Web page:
Referring particularly to controller 44 in this embodiment, it is a read-only memory which generates a control word based on the state of address inputs A1-A9, which are either logic high or logic low. Address inputs A1-A6 identify one of twelve positions of the rotor 12 based on a required 30 electrical degree resolution over 360 electrical degrees. Address input A7 identifies the desired direction of rotation of the motor, forward or reverse. Address input A8 identifies the mode of operation, rotation or braking. Address input A9 identifies the current state of the PWM switch control signal, on or off. The combination of twelve rotor positions, two rotational directions, two operating modes, and two modes of PWM identifies 96 possible bridge transistor activation configurations. The states of data outputs S1-S6 are stored as a memory word of at least 6 bits each bit of which corresponds to one of data outputs S1-S6. A logic high on a data line turns ON its respective bridge transistor, and a logic low on a data line turns OFF its respective bridge transistor. Because the state of each bridge transistor Q1-Q6 can be predetermined according to rotor position, direction of rotation, operating mode, and the PWM command, the contents of the address location designated by address inputs A1-A9 are the bridge transistor activation states for that particular condition. When one address input A1-A9 changes, a different word in memory is output on S1-S6, changing the state of the bridge inverter transistors appropriately.
Since two bridge transistors are always conductive, six different stator winding energization patterns are possible, such patterns being designated as AC, AB, CA, CB, BA and BC. The first designation letter refers to the stator winding (14a, 14b or 14c) connected through a bridge transistor to the positive terminal of storage battery 16, and the second letter designation refers to a stator winding connected through a bridge transistor to the negative (grounded) terminal of storage battery 16. Each stator winding energization pattern produces a distinct stator magnetic field, and the conduction of the various bridge transistors is controlled by controller 44 and the rotor position sensors 70, 72, 74, 76, 78, and 80 such that the magnetic axis of the stator maintains a predetermined relationship with respect to the magnetic axis of the rotor 12.
The information for maintaining this sequence of phase winding activation is obtained from the rotor position sensors 70, 72, 74, 76, 78, and 80 which, due to their orientation with respect to the rotor magnetic field, indicate twelve distinct regions of rotor position. If the forward direction of motor rotation is defined as being clockwise, the correct stator winding energization sequence pattern is AC, BC, BA, CA, CB and AB. Each such stator winding energization pattern is maintained for 60 electrical degrees of rotor rotation as indicated in FIG. 2, and together the patterns occupy 360 electrical degrees or one complete cycle. Note that in order to obtain 60 electrical degrees of resolution, only three equally spaced position sensors are required; six sensors are necessary in this invention to yield the required resolution and enable pulse width modulation as described herein.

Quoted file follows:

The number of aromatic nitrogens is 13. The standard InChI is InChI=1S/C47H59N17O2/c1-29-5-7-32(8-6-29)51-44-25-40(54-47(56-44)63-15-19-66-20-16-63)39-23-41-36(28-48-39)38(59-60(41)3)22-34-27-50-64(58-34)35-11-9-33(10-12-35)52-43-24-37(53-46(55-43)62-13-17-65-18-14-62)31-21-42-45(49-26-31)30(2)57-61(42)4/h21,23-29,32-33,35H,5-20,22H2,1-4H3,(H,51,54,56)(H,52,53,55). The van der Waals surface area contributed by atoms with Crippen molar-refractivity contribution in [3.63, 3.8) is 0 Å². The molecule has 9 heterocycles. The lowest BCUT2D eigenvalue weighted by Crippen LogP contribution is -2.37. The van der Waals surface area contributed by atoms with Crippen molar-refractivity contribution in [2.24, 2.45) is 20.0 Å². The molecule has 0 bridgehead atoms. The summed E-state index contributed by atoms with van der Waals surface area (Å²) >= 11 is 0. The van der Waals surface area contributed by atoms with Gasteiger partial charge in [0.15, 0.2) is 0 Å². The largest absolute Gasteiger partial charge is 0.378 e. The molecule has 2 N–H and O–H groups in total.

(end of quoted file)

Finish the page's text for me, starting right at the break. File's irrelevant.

The desired energization sequence explains why the freewheeling diodes D1-D6, the bridge transistors Q1-Q6 and the lines from the controller 44 to the bridge transistors S1-S6 are numbered as they are. The energization sequence is obtained by switching on the respective transistors Q1, Q2, Q3, Q4, Q5 and Q6 in numerical sequence each for 120 electrical degrees. Reverse motor rotation is obtained by providing the opposite stator winding energization pattern for a given rotor position. Thus, the stator winding energization pattern sequence for reverse motor rotation is CA, BA, BC, AC, AB and CB.
FIG. 2 depicts the relationship between the bridge transistor states to the phase winding currents and back-EMF voltages through 360 degrees of electrical rotation when the bridge transistors are not pulse width modulated. Note that here the bridge transistors are ON continuously. From FIG. 2 it can be seen that the currents in any particular winding are in phase with the back-EMF voltages for a constant back-EMF. A conventional method of PWM generates similar back-EMF and current waveforms as shown in FIG. 2, except an undesirable current of opposite polarity than the back-EMF appears in the non-conducting phase as described below in reference to FIGS. 4-6. This current causes a braking torque which decreases the overall torque output of the motor.